Maria Lindsey has secrets to hide. Living on top of a secluded mountain is a good way to hide from the world… until her past begins to track her down. The surprising and intriguing new novel about the astounding secrets we keep from those we love.
Maria knew about guilt. It was a stubborn, pervasive and toxic emotion, and incredibly difficult to shake. Especially if really, deep down, you didn’t think you deserved to let it go.
Maria Lindsey is content. She spends her solitary days tending her bees and creating delicious honey products to fund orphaned children. A former nun, her life at Honeybee Haven has long been shaped by her self-imposed penance for terrible past events. But the arrival of two letters heralds the shattering of Maria’s peaceful existence.
Pushing aside the misgivings of her family and friends, Tansy Butterfield, on the eve of her marriage, made a serious deal with her adored husband, Dougal. A deal she’d intended to honour. But, seven years on, Tansy is finding her current feelings difficult to ignore. And on top of those not-really-there feelings, Dougal wants to move to Canada!
- It is set on the Sunshine coast of Queensland and it was evocative of all that is beautiful there. While I have only visited for a short few days, this book brought it all back to me. The flora and fauna, the coast. It breathes Australia.
- I loved all the characters. They are varied yet all dealing with very human challenges and life events. There are a number of secrets, family not speaking to each other for years, marital disagreement and disappointment. There are some who want to change their path.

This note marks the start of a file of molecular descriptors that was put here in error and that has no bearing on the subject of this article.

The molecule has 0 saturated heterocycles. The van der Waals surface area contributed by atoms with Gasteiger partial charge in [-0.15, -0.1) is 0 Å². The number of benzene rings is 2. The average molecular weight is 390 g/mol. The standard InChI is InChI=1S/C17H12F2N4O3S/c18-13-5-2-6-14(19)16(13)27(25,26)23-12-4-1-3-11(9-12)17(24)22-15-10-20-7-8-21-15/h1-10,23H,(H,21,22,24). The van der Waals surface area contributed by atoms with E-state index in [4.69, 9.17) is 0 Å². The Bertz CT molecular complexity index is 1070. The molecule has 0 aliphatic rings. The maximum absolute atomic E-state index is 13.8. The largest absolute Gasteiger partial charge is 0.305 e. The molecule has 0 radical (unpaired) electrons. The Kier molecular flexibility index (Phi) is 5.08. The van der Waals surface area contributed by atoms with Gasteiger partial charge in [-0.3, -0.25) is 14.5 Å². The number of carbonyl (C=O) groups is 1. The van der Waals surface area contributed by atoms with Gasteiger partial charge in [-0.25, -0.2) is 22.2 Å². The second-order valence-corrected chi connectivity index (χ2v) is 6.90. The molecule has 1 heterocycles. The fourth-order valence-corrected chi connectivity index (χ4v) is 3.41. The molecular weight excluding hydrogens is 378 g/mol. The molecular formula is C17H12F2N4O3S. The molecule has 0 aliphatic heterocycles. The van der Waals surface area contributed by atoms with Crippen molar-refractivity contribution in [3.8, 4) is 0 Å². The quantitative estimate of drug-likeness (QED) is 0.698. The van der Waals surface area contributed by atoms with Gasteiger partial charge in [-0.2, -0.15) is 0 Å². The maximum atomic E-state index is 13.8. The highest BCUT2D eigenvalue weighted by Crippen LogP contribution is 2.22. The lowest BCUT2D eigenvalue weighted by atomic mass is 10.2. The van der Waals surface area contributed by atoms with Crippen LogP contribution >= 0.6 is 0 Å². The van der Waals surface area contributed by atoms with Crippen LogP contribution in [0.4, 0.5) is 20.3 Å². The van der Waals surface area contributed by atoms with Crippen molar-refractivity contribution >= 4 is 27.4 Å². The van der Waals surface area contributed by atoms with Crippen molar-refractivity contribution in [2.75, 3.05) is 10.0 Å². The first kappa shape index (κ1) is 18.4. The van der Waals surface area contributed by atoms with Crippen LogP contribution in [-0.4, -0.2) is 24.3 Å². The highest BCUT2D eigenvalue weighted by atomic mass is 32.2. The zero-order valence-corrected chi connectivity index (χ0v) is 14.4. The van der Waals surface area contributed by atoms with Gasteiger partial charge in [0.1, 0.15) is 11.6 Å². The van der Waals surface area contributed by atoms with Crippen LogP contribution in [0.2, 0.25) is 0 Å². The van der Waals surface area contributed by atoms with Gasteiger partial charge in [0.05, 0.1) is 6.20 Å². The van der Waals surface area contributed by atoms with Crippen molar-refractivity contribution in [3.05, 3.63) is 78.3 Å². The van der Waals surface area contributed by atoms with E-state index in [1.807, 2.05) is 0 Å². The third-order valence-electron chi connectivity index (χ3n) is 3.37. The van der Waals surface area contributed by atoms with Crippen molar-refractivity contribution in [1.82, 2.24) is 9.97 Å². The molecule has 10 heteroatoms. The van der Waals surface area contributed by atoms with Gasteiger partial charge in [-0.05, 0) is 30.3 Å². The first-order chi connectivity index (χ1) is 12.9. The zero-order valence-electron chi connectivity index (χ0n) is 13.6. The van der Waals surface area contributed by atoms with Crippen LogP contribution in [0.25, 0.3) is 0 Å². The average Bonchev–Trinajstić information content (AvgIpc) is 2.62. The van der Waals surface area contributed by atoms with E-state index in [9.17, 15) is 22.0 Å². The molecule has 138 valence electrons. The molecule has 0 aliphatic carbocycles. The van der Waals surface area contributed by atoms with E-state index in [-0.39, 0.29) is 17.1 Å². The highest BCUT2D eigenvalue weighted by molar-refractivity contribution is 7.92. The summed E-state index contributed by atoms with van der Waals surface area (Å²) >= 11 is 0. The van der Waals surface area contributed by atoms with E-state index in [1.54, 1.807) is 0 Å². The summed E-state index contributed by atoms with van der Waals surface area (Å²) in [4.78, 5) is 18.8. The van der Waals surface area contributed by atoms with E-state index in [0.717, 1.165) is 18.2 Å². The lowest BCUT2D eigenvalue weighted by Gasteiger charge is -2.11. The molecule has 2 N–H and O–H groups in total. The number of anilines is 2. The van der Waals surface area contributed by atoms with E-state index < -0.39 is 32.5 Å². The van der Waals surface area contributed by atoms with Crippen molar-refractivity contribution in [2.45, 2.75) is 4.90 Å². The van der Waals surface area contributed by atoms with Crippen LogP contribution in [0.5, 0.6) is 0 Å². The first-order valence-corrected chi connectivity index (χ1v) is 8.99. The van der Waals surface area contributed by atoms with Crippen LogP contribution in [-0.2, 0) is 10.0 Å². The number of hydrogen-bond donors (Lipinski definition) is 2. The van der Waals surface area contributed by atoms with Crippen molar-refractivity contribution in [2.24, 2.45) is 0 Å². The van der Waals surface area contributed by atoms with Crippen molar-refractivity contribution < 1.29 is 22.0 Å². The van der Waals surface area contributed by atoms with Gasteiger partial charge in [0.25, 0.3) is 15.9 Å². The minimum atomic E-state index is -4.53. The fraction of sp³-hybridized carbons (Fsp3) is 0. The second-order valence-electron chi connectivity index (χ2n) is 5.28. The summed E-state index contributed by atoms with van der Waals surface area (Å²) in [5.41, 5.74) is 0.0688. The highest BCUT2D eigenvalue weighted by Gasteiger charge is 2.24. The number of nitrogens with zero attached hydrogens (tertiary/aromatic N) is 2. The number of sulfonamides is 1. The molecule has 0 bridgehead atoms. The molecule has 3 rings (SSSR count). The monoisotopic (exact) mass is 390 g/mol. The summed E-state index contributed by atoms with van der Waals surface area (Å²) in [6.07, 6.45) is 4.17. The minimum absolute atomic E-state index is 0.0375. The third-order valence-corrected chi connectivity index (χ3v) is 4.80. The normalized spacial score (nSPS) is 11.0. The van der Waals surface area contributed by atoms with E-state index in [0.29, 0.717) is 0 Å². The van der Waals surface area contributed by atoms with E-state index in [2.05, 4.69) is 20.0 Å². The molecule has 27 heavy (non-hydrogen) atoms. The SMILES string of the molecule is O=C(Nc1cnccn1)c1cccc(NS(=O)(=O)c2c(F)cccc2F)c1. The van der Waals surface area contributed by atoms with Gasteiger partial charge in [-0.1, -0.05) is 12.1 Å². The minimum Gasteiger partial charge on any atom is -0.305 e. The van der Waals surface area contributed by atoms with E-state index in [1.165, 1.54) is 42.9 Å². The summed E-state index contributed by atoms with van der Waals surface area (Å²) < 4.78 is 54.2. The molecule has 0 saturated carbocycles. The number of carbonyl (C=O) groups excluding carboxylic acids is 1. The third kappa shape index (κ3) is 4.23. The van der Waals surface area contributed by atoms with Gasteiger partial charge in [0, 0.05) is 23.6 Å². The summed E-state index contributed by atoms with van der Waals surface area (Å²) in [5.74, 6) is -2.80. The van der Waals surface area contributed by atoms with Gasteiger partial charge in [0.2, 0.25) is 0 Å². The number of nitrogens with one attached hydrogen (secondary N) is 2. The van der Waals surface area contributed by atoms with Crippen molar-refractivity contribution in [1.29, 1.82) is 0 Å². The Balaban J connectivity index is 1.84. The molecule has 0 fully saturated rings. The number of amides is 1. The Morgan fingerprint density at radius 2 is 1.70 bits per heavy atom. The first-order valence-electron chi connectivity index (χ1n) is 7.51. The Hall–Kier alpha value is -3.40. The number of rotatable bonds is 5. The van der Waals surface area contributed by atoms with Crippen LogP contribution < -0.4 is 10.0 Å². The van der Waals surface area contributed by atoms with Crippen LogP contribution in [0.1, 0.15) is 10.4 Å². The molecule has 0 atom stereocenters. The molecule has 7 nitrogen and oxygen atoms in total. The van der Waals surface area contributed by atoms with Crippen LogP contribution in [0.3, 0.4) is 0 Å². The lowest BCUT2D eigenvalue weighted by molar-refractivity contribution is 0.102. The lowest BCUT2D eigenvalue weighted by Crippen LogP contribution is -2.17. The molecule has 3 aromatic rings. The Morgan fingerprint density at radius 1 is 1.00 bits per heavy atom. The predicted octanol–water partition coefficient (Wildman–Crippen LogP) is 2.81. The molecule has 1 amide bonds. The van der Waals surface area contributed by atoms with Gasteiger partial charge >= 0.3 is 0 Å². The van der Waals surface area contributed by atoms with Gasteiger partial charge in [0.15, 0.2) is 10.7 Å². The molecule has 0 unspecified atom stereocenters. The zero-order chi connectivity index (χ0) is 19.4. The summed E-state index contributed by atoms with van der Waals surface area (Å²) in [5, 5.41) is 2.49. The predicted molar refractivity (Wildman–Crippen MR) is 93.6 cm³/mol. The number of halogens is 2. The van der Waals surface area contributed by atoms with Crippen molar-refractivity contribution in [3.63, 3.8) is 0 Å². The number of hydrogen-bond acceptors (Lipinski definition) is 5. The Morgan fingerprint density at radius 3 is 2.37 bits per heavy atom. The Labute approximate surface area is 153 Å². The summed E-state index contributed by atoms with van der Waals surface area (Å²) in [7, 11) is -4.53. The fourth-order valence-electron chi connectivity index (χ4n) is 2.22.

- One aspect of this book (gently related) is about the abuse of certain supposed men of God and the abuse and cover up in the Catholic church. It was really well done, and the aspect of secrecy well explored. While I personally have never come up against this, I know it has gone on in many parts of the world. Not just in the church of course.
- In the book one character makes a decision about his participation in the church and I liked that. While the wife is very miffed to put it mildly I liked the stand he took. In fact I loved this aspect of the book from the very dedication… For my sister Amanda, who in 1981 was adamant she would wear a lolly-pink dress to her first Holy Communion, rather than a white dress, thereby forever being the pink sheep in the formal group photo. I so love her individual spirit.
- Maria one of, if not the main character, is a strong and dedicated woman. A nun for many years, she has left her order and she now runs a business that keeps an orphanage in Cambodia running. Throughout the story her past is told – mainly to Tansy her niece, who finds her and wants to reconnect her with the family. And what a story!
- As I was brought up in the Catholic church I identified with so much in this book and really liked the firm but respectful tone that the author takes in relation to it. It is balanced, positive, yet recognises some of it needs change. Not least in attitude – and to Finlay I say “I salute you”. Such courage of conviction.
- Bees. I loved all the bee facts, they weren’t boring, they were informative and heartwarming. I already liked them, have lavender planted all about my place for them, but in this story I found them so delightful as well. There final salute had me swallowing hard.
- I loved Tansy – she was determined to bring her family back together, had challenges to face and was a good friend and step mother. Look – I totally felt for 99% of the characters. You can guess the 1% I didn’t!